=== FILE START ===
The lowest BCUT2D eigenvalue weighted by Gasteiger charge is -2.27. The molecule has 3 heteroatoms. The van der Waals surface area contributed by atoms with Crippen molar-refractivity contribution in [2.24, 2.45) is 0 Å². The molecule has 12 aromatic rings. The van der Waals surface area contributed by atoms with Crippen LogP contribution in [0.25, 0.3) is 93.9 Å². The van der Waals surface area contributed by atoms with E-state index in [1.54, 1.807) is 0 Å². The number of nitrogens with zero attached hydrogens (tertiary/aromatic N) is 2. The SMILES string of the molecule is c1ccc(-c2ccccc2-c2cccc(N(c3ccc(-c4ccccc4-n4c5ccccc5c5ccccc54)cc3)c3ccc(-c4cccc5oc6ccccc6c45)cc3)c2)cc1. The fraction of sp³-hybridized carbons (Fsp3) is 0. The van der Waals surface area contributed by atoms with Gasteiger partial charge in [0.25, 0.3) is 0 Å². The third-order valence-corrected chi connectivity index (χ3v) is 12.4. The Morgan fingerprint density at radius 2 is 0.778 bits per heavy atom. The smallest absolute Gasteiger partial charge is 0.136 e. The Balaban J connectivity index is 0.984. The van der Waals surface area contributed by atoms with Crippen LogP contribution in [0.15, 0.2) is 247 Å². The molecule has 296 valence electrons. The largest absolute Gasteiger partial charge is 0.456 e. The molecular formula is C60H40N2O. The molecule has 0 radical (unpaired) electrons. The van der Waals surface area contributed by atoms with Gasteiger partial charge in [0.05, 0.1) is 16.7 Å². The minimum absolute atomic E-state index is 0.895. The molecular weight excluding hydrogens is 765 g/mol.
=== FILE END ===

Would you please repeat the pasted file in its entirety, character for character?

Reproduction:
The lowest BCUT2D eigenvalue weighted by Gasteiger charge is -2.27. The molecule has 3 heteroatoms. The van der Waals surface area contributed by atoms with Crippen molar-refractivity contribution in [2.24, 2.45) is 0 Å². The molecule has 12 aromatic rings. The van der Waals surface area contributed by atoms with Crippen LogP contribution in [0.25, 0.3) is 93.9 Å². The van der Waals surface area contributed by atoms with E-state index in [1.54, 1.807) is 0 Å². The number of nitrogens with zero attached hydrogens (tertiary/aromatic N) is 2. The SMILES string of the molecule is c1ccc(-c2ccccc2-c2cccc(N(c3ccc(-c4ccccc4-n4c5ccccc5c5ccccc54)cc3)c3ccc(-c4cccc5oc6ccccc6c45)cc3)c2)cc1. The fraction of sp³-hybridized carbons (Fsp3) is 0. The van der Waals surface area contributed by atoms with Gasteiger partial charge in [0.25, 0.3) is 0 Å². The third-order valence-corrected chi connectivity index (χ3v) is 12.4. The Morgan fingerprint density at radius 2 is 0.778 bits per heavy atom. The smallest absolute Gasteiger partial charge is 0.136 e. The Balaban J connectivity index is 0.984. The van der Waals surface area contributed by atoms with Crippen LogP contribution in [0.15, 0.2) is 247 Å². The molecule has 296 valence electrons. The largest absolute Gasteiger partial charge is 0.456 e. The molecular formula is C60H40N2O. The molecule has 0 radical (unpaired) electrons. The van der Waals surface area contributed by atoms with Gasteiger partial charge in [0.05, 0.1) is 16.7 Å². The minimum absolute atomic E-state index is 0.895. The molecular weight excluding hydrogens is 765 g/mol.